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Health benefits of drinking: It pays to have a critical eye

Posted on 02-25-2016 Posted in alcoholism, Mental Health, Physical Health - 0 Comments

about drinking

What do any of us know about drinking?

Someone in recovery likely knows more than they’d care to, but for most people, drinking is something done occasionally. A glass of wine with a good meal, a cocktail after work, beers with friends: This is the fun, moderate drinking most people engage in.

What’s more, drinking – moderate drinking, it must be stressed — is occasionally buoyed by positive news. Wine’s good for the heart; beer can benefit the immune system. It’s enough to make you wish you could toss one back at work … and forget to take a critical eye at the science behind such listicles and soft news pieces.

Take Parkinson’s disease as an example. Studies on a relationship between this degenerative neurological disorder and alcohol consumption have been done for years. On the surface, the answers seem fairly clean-cut. But a recent review of multiple Parkinson’s studies showed the reality is much less certain.

The results aren’t always so clear

Last year, researchers in Australia and the United Kingdom reviewed 16 studies on the relationship between Parkinson’s disease and alcohol. The studies had to be published in peer-reviewed journals, include a control group of people without Parkinson’s, make a distinction between the frequency of drinking and the amount drunk and account for factors like age and smoking.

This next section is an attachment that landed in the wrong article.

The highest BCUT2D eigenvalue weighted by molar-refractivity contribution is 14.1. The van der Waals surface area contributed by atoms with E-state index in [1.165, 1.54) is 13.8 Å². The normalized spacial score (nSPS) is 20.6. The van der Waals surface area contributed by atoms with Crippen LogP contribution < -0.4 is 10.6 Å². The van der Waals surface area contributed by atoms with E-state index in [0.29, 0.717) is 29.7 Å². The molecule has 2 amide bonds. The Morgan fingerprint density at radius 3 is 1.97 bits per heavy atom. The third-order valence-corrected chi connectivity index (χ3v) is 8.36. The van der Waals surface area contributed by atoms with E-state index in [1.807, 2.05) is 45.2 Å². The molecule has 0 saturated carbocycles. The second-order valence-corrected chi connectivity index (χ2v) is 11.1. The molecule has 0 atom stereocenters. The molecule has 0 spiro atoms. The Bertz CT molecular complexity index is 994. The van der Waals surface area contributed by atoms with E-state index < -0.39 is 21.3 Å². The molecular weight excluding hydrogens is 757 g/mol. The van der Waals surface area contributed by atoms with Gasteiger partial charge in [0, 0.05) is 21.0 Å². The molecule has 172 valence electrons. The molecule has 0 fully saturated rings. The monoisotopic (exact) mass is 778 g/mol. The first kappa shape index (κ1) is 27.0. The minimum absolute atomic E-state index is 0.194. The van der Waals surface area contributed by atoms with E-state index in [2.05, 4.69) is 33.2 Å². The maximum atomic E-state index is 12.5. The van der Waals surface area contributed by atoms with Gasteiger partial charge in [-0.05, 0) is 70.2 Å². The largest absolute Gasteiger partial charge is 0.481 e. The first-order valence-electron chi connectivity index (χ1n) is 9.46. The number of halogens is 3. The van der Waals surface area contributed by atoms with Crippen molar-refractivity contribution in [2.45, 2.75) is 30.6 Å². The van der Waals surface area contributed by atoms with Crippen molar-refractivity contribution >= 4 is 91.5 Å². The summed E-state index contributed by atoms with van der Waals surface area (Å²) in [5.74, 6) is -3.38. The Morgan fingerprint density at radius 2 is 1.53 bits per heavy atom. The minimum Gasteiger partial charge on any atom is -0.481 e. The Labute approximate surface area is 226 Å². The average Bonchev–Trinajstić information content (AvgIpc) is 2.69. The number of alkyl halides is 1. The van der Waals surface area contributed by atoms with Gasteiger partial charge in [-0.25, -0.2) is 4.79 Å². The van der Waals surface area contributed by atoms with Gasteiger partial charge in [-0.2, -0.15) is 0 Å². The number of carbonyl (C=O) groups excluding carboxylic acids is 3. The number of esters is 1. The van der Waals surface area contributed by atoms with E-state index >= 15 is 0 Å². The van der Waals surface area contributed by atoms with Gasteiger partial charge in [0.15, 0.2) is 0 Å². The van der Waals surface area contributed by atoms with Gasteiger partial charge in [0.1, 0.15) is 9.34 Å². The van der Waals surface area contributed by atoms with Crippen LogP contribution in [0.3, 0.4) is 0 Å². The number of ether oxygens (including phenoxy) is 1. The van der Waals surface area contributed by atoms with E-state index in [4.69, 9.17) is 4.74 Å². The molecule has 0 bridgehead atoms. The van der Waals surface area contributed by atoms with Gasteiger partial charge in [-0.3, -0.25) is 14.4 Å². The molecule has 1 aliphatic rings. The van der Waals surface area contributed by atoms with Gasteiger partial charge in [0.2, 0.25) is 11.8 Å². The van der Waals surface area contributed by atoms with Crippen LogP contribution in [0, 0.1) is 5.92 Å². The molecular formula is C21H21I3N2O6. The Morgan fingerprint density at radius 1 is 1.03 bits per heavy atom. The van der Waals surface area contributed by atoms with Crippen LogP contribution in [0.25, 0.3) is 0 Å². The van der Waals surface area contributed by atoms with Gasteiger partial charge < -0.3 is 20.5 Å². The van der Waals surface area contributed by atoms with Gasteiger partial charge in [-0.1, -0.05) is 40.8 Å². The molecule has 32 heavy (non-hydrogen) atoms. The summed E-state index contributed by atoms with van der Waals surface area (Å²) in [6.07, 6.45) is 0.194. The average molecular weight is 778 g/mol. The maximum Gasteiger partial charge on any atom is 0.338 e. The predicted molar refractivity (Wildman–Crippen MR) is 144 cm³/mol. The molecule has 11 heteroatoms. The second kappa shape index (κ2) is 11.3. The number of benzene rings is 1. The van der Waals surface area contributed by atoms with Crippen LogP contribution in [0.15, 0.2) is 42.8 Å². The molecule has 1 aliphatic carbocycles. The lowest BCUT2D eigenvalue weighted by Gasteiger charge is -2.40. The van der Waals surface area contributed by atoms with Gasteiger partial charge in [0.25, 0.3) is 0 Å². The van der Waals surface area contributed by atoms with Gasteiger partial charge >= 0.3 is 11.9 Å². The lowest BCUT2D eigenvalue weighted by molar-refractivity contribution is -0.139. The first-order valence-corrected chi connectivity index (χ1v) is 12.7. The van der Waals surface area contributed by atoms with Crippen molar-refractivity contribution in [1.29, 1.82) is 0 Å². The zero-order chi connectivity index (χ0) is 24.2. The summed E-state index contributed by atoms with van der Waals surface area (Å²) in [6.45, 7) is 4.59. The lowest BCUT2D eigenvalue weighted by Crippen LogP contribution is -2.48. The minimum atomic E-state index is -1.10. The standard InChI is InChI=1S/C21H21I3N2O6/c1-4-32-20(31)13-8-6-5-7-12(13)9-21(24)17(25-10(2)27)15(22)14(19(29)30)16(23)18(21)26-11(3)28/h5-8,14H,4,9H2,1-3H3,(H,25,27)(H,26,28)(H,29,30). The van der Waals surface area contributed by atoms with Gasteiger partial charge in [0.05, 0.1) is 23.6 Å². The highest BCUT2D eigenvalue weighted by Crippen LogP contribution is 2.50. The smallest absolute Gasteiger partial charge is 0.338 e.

What the researchers found was little medical consensus on the subject, and little evidence of any kind of relationship, positive or otherwise, between drinking and Parkinson’s disease. The researchers discovered studies with weak associations had a greater risk of recall and selection biases. Additionally, studies that accurately measured alcohol consumption and Parkinson’s disease over periods of time only found nonsignificant relationships between drinking and the disease.

In the review, lead investigator Silvana Bettiol, Ph.D., of the University of Tasmania wrote, “This review determined several possible methodological weaknesses which could explain the varying and often conflicting results of studies reporting lifestyle exposures such as smoking, coffee/tea and alcohol consumption contributing to Parkinson’s disease risk.”

“This study highlights the need for more prospective studies investigating the relationship between alcohol and Parkinson’s disease of adequate sample size. Improvements to reporting of studies by investigators, particularly with respect to sample size and power, would help others interpret the epidemiological significance of any findings,” Bettiol wrote in the study’s conclusion.

It’s often easy to be swayed by science reporting. Facts and figures can be compelling, particularly if the data supports something people enjoy doing – like drinking. It’s important to remember the methodology that’s often behind new studies may be flawed, along with the reporting. Although there are some benefits to moderate drinking, the jury’s still out on much of the hard data.

The dangers of excessive alcohol use are well-known, however. Alcohol is still an addictive drug, and overuse can lead to tolerance and addiction. The Sovereign Health Group of Florida is staffed by experts in substance abuse disorders, including alcoholism. Our 24/7 helpline is staffed by compassionate treatment professionals who can answer any questions you or a loved one has about drug and alcohol abuse, or even recommend an effective treatment program. Please call us today.

About the Author

Brian Moore is a staff writer and graphic designer for the Sovereign Health Group. A 20-year veteran of the newspaper industry, he writes articles and creates graphics across Sovereign’s portfolio of marketing and content products. Brian enjoys music, bicycling and playing the tuba, which’s he’s done with varying degrees of success for over 25 years. For more information and other inquiries about this media, contact the author and designer at news@sovhealth.com.

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